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A Lady At The Piano - Baz Spotlight, Nina Simone


Ah, Nina. If anyone deserves a Baz Spotlight it’s Juilliard-level classical pianist Eunice Waymon, turned Nina Simone, High Priestess of Soul. On a recent trip to one of our fave BazPlaces, the Young Vic, we saw posters for a new original production of ‘Nina: A Story About Me and Nina Simone’ by Josette Bushell-Mingo, and we can not think better material for a one woman show. As that, in effect was what she was: a one-woman powerhouse. All of this and more inspired us to dust off our Spotlight Skills to give one of our fave female heroines the Baz treatment. In our Baz manifesto, we’re keen for any performance of ours to directly relate to our audiences: to make them think, and feel. Nina would achieve this through her art, her playing, her voice, every pore in her body, given over to the live experience: and that’s what makes her one of our favourite artists.

We love Nina not only for her amazing, nearly miraculous skill and talent, but also the mantel she inherited to be a leading voice in the civil rights and feminist movement. The daughter of a preacher, Nina, then Eunice, learnt about commanding and guiding a crowd, watching her mother give services, drawing out the shared experience - and played the church organ at six or seven to a flabbergasted crowd. She was hailed as having god-given talent. She graduated to giving recitals and even auditioned for the prestigious Curtis Institute - but whilst being told she possessed great skill, was denied entry. Considering that this was America in the early fifties, it’s not hard to guess why this happened to Nina.

She still took lessons from a classical pianist, but the woman we know of now was a woman of Jazz and Blues. Her performances were hailed as legendary, and stories of certain gigs go down in music lore. Though often filled with joy, a love of music and the sacred shared experience from her young church days, there were times she would be difficult, and confrontational with management and even audiences. There may have been a reason for this however, as Nina suffered from a bipolar disorder and struggled with depression and addiction throughout her life. She also suffered domestic abuse at the hands of her manager and husband - a connection thankfully that ended but left her damaged. The tragedy of her personal life adds to her legend, however, as she is heralded as a survivor of abuse and mental health with her natural cool, talent and passion - truly paving the way both as a sufferer, a creative, a survivor and an inspiration.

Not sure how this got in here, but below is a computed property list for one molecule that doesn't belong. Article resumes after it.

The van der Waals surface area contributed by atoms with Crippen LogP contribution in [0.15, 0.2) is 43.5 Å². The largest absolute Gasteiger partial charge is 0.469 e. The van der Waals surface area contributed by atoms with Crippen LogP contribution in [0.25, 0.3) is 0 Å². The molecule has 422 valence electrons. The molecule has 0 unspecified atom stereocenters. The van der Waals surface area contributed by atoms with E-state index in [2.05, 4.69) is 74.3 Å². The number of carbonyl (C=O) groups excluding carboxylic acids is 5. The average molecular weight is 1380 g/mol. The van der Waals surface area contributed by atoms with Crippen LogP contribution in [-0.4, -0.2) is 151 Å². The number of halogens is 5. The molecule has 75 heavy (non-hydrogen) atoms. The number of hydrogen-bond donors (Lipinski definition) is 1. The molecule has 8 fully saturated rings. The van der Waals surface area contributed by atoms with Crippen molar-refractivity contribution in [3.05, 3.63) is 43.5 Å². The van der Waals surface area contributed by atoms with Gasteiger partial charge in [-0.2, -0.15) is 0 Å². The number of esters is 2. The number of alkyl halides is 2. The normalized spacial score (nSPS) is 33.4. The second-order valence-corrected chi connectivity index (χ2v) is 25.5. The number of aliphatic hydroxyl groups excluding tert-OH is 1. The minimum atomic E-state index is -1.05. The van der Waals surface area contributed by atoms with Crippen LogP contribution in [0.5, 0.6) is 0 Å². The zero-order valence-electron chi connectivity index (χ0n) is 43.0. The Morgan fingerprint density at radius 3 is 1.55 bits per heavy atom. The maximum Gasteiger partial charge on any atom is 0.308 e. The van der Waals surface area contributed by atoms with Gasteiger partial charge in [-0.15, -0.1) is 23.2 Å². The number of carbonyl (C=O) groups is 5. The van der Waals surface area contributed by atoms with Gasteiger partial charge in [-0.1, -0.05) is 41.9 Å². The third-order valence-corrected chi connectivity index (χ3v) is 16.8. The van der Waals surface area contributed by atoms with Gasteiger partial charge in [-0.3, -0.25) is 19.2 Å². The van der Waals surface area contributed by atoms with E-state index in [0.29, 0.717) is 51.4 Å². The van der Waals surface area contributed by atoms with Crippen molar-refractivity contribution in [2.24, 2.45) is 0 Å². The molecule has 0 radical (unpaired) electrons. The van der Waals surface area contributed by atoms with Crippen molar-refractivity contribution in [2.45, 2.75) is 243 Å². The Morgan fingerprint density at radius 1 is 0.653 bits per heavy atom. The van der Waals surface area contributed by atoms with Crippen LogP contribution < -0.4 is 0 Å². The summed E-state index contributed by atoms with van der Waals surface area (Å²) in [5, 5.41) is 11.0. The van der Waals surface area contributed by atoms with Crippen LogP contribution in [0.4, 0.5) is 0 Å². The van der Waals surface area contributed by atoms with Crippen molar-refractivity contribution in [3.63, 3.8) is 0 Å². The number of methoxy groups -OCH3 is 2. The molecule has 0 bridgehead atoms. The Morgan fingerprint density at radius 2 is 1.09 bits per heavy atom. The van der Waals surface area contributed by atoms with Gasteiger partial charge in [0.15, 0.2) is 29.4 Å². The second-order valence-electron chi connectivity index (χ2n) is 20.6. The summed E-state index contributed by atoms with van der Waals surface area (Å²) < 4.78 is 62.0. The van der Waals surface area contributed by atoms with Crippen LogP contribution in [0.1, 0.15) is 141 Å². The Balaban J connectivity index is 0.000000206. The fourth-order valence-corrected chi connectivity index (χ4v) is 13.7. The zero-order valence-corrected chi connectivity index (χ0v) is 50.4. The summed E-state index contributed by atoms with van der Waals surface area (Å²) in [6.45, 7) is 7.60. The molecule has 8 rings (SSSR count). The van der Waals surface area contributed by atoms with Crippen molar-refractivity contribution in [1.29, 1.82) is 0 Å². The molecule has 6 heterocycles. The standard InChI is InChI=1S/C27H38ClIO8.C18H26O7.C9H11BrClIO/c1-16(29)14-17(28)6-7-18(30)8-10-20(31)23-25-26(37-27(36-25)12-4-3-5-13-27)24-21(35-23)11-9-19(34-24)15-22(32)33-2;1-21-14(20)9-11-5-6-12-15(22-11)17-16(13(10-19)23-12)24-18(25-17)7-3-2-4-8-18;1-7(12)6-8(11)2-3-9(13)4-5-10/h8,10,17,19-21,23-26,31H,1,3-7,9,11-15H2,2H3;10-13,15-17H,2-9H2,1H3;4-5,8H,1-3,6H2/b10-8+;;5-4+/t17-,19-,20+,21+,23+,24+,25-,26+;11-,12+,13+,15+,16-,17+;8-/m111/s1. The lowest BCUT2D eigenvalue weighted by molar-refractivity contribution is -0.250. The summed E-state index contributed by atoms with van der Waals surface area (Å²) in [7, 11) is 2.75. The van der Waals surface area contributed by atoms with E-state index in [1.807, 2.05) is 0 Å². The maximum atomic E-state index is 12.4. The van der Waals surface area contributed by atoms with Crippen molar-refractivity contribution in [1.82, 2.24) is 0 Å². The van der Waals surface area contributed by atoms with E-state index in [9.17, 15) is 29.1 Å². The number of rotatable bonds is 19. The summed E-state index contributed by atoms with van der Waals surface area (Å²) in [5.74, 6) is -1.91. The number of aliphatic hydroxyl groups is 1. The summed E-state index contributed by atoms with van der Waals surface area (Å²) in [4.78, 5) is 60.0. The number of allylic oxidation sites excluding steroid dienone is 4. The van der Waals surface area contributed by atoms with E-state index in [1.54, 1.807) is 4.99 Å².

Though she was the High Priestess of Soul, Nina takes a lot of inspiration from the stage - we here at Baz HQ think she would have made an excellent actress. Many of her most known tracks are taken from musicals: ‘Ain’t got no/I Got Life’ is from Hair, ‘I Loves You Porgy’ from Porgy and Bess - she loved the theatre tradition, and there was a definite performance element to her shows that made it not the usual torrid 12-track, pale rundown of the latest album. To this end, ‘Pirate Jenny’ from Brecht’s ‘The Threepenny Opera’ was a decidedly and deliberately malevolent affair, full of deliberate pauses, staring down the audience and Nina singing with aggressive violence. Top 40 performance this was not, and you hear a pin drop in the live recording. Ever the activist, using the original lyrics, Nina makes a salient point in ‘Pirate Jenny’, the theme of which would dictate her body of work:

But I’m counting your heads

As I’m making the beds

Cos nobody’s sleeping here tonight

Ain’t nobody sleeping here

It’s a performance Brecht would be proud of: odd, whispered lyrics, discordant stabbing rhythms with the context quite clear. It was more than the recital of a song: it was a character, a monologue intended to get a reaction from the audience, earning her reputation as a true performer. Sickened by the injustice of racism, the segregation, and the murder of the time in which she lived, it’s no surprise Nina wrote her first civil rights themed song as as a showtune, introducing it in Carnegie Hall in 1964:

“The name of this song is Mississippi Goddamn. And I mean every word of it. It’s a showtune but the show hasn’t been written for it yet.”

Famous Interviews where she spoke out, criticising desegregation and the ‘Go Slow’ peaceful movement  and even Dr. King himself followed, and she grew frustrated by not being able to be out on the streets, in the conflict. Songs, and albums like ‘Baltimore’ - became civil rights anthems and this continued as a rich vein through her career. Her frustration with not being at the forefront of the movement, her repeated calls to arms, showed a kind of lack in belief of her own ability or with a perceived lack of impact are shown by history to be quite incorrect: she provided the soundtrack of the civil rights movement, and was intrinsic in keeping it relevant and alive: chanted at marches, performed at political gatherings, printed on placards. It’s both a testament to her bravery but a sad reflection on modern society that her tunes are still relevant today.